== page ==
Today I looked at a report on the Pathways in Technology Early College High Schools (P-TECH) program. In six years or less, a P-TECH student can graduate with a high school diploma and a no-cost, two-year Associate of Applied Science (AAS) degree in a specified discipline. Each P-TECH program requires a partnership among a local school system, a local institution of higher education, and a local employer. The partnering company agrees to provide students with mentoring, paid summer internships, and first-in-line consideration for job openings with the school’s partnering company.

Maryland is currently phasing in nine P-TECH programs in six jurisdictions. The first P-TECH programs in Maryland were established at Carver Vocational-Technical High School and Paul Laurence Dunbar High School, both in Baltimore City. They had their first class of students earning graduate from high school in the 2019-2020 school year. According to data reported by the Maryland State Department of Education, 92.6% of Carver P-TECH students and 100% of Dunbar P-TECH students earner their high school degree. In addition, 48.1% of Carver P-TECH students also earned an AAS degree in four years. Additional students may earn their AAS in the fifth and sixth years of the program. According to the chart shown below, 31 P-TECH students at those two schools returned for the fifth year of the program in 2020-2021.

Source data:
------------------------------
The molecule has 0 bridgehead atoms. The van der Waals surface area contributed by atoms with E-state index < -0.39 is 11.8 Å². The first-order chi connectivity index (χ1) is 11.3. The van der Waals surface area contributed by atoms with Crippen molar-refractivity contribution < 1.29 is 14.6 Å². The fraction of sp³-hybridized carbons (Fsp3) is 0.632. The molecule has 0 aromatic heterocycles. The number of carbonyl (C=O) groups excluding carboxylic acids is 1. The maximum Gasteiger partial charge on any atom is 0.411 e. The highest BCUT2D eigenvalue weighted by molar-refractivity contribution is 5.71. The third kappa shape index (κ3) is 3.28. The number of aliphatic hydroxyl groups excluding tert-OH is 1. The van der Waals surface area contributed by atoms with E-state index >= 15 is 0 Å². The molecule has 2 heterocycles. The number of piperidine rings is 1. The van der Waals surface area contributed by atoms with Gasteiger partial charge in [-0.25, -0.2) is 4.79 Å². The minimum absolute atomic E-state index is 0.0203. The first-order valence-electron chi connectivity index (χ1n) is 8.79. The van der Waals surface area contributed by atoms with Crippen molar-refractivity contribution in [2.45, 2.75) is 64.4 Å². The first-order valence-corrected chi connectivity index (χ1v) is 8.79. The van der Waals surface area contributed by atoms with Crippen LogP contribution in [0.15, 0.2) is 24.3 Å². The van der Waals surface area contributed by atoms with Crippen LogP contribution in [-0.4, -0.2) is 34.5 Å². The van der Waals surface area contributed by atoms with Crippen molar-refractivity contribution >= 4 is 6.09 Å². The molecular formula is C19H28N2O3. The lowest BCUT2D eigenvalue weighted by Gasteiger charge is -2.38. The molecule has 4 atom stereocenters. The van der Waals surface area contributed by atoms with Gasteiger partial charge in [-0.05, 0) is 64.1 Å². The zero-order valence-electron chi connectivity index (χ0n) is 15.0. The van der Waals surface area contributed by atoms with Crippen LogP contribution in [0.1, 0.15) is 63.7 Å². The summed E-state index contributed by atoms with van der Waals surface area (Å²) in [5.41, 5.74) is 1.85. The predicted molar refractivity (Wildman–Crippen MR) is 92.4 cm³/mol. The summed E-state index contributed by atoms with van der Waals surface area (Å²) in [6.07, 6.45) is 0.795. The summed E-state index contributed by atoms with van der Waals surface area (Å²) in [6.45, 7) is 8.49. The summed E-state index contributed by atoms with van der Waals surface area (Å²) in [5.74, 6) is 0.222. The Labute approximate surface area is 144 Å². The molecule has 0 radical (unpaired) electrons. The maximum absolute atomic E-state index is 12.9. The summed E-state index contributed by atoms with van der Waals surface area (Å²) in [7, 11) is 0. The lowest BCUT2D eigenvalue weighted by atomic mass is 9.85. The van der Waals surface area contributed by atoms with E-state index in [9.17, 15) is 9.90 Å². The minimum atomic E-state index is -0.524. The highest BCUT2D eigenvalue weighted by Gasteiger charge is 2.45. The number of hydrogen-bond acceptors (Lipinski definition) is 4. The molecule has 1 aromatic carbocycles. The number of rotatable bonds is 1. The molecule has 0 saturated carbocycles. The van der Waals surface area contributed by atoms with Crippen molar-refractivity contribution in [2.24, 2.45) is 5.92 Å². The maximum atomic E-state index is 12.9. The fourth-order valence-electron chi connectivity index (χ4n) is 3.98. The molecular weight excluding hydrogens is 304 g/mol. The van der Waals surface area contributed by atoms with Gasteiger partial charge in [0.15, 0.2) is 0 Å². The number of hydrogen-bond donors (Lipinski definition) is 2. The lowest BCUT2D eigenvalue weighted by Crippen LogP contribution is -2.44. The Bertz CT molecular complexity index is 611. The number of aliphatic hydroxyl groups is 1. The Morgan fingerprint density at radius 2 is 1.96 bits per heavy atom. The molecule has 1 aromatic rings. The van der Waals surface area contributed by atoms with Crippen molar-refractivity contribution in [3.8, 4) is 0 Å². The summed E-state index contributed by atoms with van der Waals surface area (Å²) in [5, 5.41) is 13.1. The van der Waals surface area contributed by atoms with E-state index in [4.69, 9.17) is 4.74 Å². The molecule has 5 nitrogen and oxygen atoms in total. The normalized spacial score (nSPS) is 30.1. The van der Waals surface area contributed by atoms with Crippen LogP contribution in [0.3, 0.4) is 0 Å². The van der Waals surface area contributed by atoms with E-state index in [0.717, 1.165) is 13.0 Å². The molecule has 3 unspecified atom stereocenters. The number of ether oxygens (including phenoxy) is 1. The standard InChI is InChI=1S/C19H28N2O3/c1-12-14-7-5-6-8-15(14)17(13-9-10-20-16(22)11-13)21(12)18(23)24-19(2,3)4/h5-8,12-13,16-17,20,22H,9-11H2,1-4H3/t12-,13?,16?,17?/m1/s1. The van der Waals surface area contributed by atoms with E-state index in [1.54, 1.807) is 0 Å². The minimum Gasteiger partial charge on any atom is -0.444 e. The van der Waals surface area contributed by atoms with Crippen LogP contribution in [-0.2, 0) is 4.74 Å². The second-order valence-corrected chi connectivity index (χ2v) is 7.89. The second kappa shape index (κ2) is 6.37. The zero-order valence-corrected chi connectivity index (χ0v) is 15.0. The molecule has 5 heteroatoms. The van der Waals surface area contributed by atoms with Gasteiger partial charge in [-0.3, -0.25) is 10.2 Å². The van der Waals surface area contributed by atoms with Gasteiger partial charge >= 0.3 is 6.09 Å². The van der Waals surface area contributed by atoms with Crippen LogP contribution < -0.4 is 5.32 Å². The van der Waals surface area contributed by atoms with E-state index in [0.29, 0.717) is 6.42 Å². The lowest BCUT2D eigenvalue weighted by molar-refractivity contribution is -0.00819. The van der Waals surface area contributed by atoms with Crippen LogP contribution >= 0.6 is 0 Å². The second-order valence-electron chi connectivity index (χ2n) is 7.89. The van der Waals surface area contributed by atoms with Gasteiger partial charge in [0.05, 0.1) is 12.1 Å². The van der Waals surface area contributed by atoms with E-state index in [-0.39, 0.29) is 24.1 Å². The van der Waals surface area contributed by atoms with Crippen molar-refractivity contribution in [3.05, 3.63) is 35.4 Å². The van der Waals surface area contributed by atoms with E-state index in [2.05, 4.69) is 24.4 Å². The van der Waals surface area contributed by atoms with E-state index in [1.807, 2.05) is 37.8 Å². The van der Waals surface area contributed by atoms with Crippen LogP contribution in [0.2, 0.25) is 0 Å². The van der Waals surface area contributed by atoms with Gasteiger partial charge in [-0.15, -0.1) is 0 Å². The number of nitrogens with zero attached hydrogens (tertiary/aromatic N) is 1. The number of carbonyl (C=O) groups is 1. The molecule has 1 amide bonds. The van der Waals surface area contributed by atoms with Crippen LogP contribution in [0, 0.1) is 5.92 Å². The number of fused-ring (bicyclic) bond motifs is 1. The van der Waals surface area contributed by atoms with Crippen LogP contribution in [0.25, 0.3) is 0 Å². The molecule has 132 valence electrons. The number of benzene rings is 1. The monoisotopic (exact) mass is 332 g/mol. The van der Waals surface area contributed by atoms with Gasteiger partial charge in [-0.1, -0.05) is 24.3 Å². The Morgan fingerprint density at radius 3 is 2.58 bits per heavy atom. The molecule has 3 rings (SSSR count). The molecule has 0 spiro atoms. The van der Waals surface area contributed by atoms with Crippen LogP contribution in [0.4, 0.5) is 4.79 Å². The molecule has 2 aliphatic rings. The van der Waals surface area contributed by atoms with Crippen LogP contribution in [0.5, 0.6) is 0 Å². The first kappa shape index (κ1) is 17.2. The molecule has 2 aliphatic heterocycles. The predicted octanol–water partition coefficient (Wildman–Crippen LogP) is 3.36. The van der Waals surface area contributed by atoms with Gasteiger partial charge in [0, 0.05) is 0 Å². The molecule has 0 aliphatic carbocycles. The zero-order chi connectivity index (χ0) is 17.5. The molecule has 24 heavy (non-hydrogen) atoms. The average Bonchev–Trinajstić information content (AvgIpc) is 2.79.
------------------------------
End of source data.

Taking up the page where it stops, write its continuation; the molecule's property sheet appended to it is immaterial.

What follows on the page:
The report included information on Maryland P-TECH program enrollment for the 2020-2021 school year by grade and by school. Overall, there were 1,065 students enrolled in a P-TECH program. Grade 9 enrollment ranged from 25 students to 61 students. Enrollment is anticipated to grow as the programs continue to phase in. All currently operating programs will be fully phased in by the 2025-2026 school year.

The Pathways in Technology Early College High (P-TECH) School Act of 2017, states that it is the intent of the General Assembly that no additional P-TECH school shall be established other than those that receive a P-TECH Planning Grant in fiscal year 2017 or 2018 until the P-TECH Program is shown to be successful in preparing students for the workforce or for further postsecondary education. Thus, no new P-TECH schools funded by the State of Maryland will likely be established until an evaluation of the current programs is completed. However, the statutory language does not require a formal evaluation.